The Eighth Sunday after Pentecost

The opening ceremony of the Commonwealth Games 2022 in Birmingham was a big ‘event spectacular’. As someone with an interest in puppetry – you might want to ask Charlotte why there was 2 metre high puppet hanging in the hallway of our first apartment after we married! – I was particularly impressed by the raging bull. The technology aside, what struck me though was a sense – and the gift of imagination and identification are some of the gifts puppetry give to us – of both the success and hardship of the past – the wealth and the poverty of the Industrial Revolution – the haves and the have-nots of society – and I was impressed that in the stories of the past we are increasingly talking about and aware of the ‘good’ and the ‘bad’. 

I grew up with a saccharine view of history – my side were the ‘goodies’ who didn’t do anything wrong and if there were wars or troubles those against my side were the ‘enemy’. I didn’t learn the truth of indigenous Australians until way way past my school days. This also meant that I didn’t appreciate how my today and how indigenous Australians’ today were shaped by our pasts. I have learnt more about the structural histories and the legacies of the past and how they privilege some and not others. And it begs the question about our personal and family and social history and where personal responsibility lies in making this world better for others. Christians don’t usually talk like this but serving our neighbour – which is what we are used to hearing – can be both individual and personal and communal and structural. But it begins by recognising there is a problem and a desire to help.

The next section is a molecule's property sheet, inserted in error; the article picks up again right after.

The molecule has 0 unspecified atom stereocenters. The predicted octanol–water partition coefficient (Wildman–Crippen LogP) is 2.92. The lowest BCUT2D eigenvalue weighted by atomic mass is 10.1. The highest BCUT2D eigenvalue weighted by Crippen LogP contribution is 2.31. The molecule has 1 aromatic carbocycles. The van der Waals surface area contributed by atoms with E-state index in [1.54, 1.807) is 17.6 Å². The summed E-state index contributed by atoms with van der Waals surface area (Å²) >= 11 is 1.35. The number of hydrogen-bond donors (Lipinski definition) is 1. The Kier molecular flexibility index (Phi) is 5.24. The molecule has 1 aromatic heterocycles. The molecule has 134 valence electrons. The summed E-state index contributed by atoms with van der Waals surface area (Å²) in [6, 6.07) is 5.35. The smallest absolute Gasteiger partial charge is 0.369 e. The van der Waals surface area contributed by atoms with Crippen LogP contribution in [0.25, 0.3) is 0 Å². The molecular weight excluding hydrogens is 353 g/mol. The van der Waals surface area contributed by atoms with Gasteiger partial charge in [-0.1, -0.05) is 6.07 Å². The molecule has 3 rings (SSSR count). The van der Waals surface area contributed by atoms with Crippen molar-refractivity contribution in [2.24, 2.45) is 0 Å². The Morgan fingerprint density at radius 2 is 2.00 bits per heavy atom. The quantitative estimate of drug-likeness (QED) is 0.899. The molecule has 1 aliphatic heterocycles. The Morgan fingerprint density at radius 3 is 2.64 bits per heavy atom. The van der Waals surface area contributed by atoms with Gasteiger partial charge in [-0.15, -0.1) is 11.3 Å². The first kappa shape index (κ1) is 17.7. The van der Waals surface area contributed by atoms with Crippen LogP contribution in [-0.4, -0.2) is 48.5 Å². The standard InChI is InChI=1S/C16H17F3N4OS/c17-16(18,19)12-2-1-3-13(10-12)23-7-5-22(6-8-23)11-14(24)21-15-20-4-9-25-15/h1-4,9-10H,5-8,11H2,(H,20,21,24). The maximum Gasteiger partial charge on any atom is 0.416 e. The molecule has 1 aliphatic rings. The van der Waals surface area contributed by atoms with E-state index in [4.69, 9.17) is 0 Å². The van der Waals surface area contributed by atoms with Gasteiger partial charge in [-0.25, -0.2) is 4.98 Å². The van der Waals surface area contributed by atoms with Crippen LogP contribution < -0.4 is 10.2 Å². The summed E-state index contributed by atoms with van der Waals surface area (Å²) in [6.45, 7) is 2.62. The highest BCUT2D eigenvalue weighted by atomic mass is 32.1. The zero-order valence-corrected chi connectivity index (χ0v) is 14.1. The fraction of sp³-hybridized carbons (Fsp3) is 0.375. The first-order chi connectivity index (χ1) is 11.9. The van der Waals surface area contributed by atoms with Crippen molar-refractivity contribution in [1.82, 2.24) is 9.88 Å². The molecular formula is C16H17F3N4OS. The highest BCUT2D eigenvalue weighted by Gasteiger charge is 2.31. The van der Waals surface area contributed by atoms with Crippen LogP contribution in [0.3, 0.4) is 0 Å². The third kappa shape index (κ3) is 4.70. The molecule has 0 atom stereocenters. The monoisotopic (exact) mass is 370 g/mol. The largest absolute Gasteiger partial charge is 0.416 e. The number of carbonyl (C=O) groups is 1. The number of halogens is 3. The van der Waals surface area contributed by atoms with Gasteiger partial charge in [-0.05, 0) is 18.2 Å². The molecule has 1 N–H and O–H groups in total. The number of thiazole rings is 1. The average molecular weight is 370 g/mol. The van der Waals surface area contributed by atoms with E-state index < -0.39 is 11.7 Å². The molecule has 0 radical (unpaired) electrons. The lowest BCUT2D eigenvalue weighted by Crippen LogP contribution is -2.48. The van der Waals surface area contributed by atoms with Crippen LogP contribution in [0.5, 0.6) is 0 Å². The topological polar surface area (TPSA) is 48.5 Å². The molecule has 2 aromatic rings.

We cannot change our family tree but we can learn from it. We cannot change our country’s history but we can learn from it. We cannot change our own past behaviour but we can learn from it. This is particularly so when we recognise that there has been wrong done – or good not done – and others have suffered. I am not a fan of the idea of ‘cancelling’ history with regards to statues or legacies and the like just as I am not a fan of telling half of history – from the ‘winners’ point of view’ – but I am a fan of the truth and learning from it – and saying so or doing so today. Maybe that is with more statues or signs next to past statues or spectacular events showing both privilege and exploitation – which, for me, leads to the goal of learning about how I, in my small corner of the world, can contribute to making both the people around me – the ones I can see – and the society around me – the big anonymous mass – live well.

As Christians, our personal lifestyle, our relationship with Jesus is marked by repentance – daily repentance – because our own personal daily history is a mixture of ‘good’ and ‘bad’ but on a foundation of God’s grace as we imagine the cross and baptismal font. This daily routine of knowing we’re loved by God and wanting to make our life – and the lives of those around us – better gives us the best perspective to look for the truth in all history and for where Jesus might want us to serve tomorrow.